Toxoplasmosis is an incurable disease that infects at least 20% of Americans. Caused by the protozoan parasite Toxoplasma gondii, toxoplasmosis is a significant opportunistic infection in the immunocompromised when the dormant bradyzoites that are responsible for chronic disease are reactivated to the proliferative tachyzoites to cause acute disease, often leading to organ failure and death. The current treatment options are problematic due to significant side effects and allergic reactions and importantly, none kill the dormant cyst stage of the parasite. To develop more effective therapies, we must identify a unique parasite target that is essential for parasite survival.
Epigenetic regulators are necessary for the tight transcriptional control that Toxoplasma relies on to survive. The bromodomain proteins TgBDP1 and TgBDP2 play an essential role in this process, but their precise function is unknown. Importantly, they are distinct from any human bromodomains, suggesting that they may be promising candidates for developing a safe and effective drug against Toxoplasma. Toward drug development efforts for optimal treatment of toxoplasmosis, we will determine the essential role of these bromodomains during parasite infection. We have hypothesized that TgBDP1 and TgBDP2 interact with transcriptional complexes and are recruited to the promoter regions of activated genes.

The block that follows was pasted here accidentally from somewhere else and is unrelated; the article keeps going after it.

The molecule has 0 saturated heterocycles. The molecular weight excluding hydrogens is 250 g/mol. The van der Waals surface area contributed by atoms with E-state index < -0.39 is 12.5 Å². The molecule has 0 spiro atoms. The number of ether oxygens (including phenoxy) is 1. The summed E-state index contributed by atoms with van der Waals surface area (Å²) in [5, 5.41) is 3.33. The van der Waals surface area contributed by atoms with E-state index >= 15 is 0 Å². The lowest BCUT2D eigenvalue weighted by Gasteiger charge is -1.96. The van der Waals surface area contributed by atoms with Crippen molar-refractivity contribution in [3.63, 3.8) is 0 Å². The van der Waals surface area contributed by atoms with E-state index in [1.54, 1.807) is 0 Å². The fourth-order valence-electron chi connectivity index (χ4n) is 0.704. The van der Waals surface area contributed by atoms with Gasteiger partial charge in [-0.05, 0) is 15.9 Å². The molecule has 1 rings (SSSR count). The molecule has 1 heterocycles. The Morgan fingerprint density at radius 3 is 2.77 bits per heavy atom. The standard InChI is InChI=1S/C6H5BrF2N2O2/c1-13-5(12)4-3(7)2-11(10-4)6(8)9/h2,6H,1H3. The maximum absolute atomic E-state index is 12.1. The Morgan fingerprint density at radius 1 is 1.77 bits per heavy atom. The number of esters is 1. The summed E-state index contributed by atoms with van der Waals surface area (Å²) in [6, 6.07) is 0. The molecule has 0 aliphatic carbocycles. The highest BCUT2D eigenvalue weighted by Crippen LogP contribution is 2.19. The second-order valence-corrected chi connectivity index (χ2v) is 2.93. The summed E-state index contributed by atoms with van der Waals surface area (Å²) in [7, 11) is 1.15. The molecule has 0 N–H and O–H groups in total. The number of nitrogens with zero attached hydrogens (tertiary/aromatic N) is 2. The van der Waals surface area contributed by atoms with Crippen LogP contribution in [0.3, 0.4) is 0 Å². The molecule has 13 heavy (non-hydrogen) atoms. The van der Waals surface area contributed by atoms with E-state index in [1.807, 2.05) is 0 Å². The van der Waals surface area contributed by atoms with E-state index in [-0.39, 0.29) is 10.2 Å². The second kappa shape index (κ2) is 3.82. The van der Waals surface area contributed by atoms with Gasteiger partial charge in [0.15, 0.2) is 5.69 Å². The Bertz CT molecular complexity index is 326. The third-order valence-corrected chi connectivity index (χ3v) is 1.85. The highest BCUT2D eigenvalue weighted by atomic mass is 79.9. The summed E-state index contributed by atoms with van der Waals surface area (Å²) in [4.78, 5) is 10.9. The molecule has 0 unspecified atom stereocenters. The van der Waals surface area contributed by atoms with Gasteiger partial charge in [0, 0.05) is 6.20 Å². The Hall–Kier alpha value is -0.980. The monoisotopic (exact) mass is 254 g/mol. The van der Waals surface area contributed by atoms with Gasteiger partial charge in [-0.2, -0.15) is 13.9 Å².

We will employ state-of-the-art techniques including CRISPR genome modification, next generation sequencing and proteomics to address the key contributions of TgBDP1 and TgBDP2 to Toxoplasma gene expression and viability. We will determine the essential contribution of these bromodomain proteins to parasite gene expression by deep sequencing analysis of the parasite transcriptome during inducible BDP knockdown. Once we have identified the gene targets for TgBDP1 and 2 by chromatin immunoprecipitation and deep sequencing, we will determine how they are recruited to these specific loci, whether through their association with transcription factors or by recruitment to specific histone modifications. Identifying the function of these factors will provide significant new insight into the molecular mechanisms underlying parasite viability and infection.